George: what's not been developed is the alternative. (To the system of "work = pay"). You're right there, and it needs to happen - fast.
...and: Henry Ford operated in a time when one could run their business as they saw fit. That isn't possible today. Large businesses are beholden to rich shareholders. And small businesses, like me, are declared "illegal." That's something we need to change.
Bill H. Added Nov 15, 2018 - 2:40pm
Yep - I know some people that work for Zuckerberg. They all talk about the long hours, total lack of organization, and ego issues. The consensus is that if you want to get married and have a family, FB is not the place to work at all. The only good things they would mention was decent pay and free food.
JP Added Nov 15, 2018 - 3:08pm
Jeff what happens to those displaced by all this tech? The ones who now have to retrain in new skill sets to provide for their needs. How are those people to feed and clothe themselves in this new world with dwindling entry level jobs filled by tech. Ever increasing world population levels can not be maintained without providing a mechanism to help people with those physiological needs? To avoid conflict for resources.  Do we go back to an agricultural era. Like the Cubans in Cuba did after the fall of the Soviet Union? Calls of socialism and a form of communism have come to the forefront when solutions like a basic living subsidy for all is proposed. It will take generations to change the current capitalist winner take all mindset. To begin to find those who are willing to bring froth viable solutions. We must willing to embrace those ideas outside the current global economic model and big techs choke hold on them.    
goldminor Added Nov 15, 2018 - 5:44pm
Neil Lock ...your last part in your comment is a key point. Over regulation of small business which generally employed the lion share of workers. Government needs to keep hands off on small businesses as much as possible. My brother has the old family business in North Beach, San Francisco. The City places all sorts of regulatory burdens plus taxes on  all businesses therein, with the exception of gifting some especially large tech companies with subsidies to keep them iin there.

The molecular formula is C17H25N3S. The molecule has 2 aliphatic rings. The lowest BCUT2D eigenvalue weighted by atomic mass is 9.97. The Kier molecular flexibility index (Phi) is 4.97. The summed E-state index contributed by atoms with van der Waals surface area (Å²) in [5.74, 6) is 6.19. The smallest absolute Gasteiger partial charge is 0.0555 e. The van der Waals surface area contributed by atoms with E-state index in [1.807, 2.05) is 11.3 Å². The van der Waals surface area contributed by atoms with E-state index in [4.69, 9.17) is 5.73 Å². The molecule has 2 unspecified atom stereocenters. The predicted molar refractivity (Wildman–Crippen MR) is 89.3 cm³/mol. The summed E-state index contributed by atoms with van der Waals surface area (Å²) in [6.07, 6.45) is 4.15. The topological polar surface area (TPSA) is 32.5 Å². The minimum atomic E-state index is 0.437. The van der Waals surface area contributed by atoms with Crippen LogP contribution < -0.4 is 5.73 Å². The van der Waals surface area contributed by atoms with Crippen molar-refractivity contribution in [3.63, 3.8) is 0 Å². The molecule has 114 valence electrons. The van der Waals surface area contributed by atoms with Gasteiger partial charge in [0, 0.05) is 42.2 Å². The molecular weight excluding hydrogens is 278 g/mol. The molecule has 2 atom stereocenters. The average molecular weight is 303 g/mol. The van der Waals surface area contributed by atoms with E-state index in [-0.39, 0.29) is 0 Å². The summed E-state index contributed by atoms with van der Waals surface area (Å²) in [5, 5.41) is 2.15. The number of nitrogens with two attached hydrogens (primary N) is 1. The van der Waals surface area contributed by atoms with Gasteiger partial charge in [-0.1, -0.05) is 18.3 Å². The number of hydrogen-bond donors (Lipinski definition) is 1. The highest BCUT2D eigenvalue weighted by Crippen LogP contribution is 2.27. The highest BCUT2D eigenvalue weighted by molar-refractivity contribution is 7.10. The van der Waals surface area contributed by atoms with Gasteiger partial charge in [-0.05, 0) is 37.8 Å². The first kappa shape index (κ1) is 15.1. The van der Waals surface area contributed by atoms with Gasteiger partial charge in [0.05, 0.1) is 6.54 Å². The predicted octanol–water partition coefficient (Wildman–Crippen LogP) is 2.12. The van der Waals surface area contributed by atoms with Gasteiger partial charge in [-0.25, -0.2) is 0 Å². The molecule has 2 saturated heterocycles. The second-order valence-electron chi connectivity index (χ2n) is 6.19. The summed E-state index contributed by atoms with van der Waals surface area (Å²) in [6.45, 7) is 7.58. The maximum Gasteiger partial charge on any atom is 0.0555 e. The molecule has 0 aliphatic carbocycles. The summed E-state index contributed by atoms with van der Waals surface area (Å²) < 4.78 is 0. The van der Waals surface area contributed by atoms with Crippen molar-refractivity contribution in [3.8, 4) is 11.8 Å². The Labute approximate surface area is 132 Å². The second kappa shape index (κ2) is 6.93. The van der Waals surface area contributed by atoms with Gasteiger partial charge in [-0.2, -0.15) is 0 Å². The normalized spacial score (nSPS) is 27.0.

Lucky for my brother that he got the goldmine as most other restaurants in North Beach come and go like clockwork. A new restaurant can face having to pay 10 or 20 K per month for rent, and then the city steps in with all sorts of fees and rules. Several years ago it was mandated that all employers have to hand out yearly raises to all of their employees, regardless of merit. Nice concept, right? Big businesses in SF just recently had a homeless tax imposed on them. Well, I guess that they all make enough money to afford that, but who really ends up paying that tax at the end of the day?
Stone-Eater Added Nov 16, 2018 - 3:26am
Wow Stone, you should write a short book on the shortcuts that you know how to implement. You could make a fortune.
Nowadays no LOL But if you have any questions….I'm on LinkedIn ;-)
Stone-Eater Added Nov 16, 2018 - 3:34am
I have friends in Cameroon (they call it Silicone Mountain) which do excellent community work, teach kids in app development and site design, network structure and more. And they do it all with Linux. Otto Akama from Buea hosts that one..
But unfortunately such things go largely unnoticed. But slowly it develops. Seen that these people work with almost no cash and use computers which are museum in our world, I have the utmost respect. And they can fix ANY hardware problem. Unlike our youth…...
Jeff Jackson Added Nov 16, 2018 - 8:01am
Well, JP, I'm not one for socialism, I believe that we are entering another era similar to the "Robber Barons" and the "trusts" where a very few firms with interlocking directorates controlled too much of the economy and make slaves of the working class. I have said plenty of times that the Sherman Antitrust Act was made to keep one company, or a trust from controlling too much of the market because that is not capitalism. If Amazon gets too big and constrains the market, the government will step in, and Amazon is reaching that point. Thanks JP.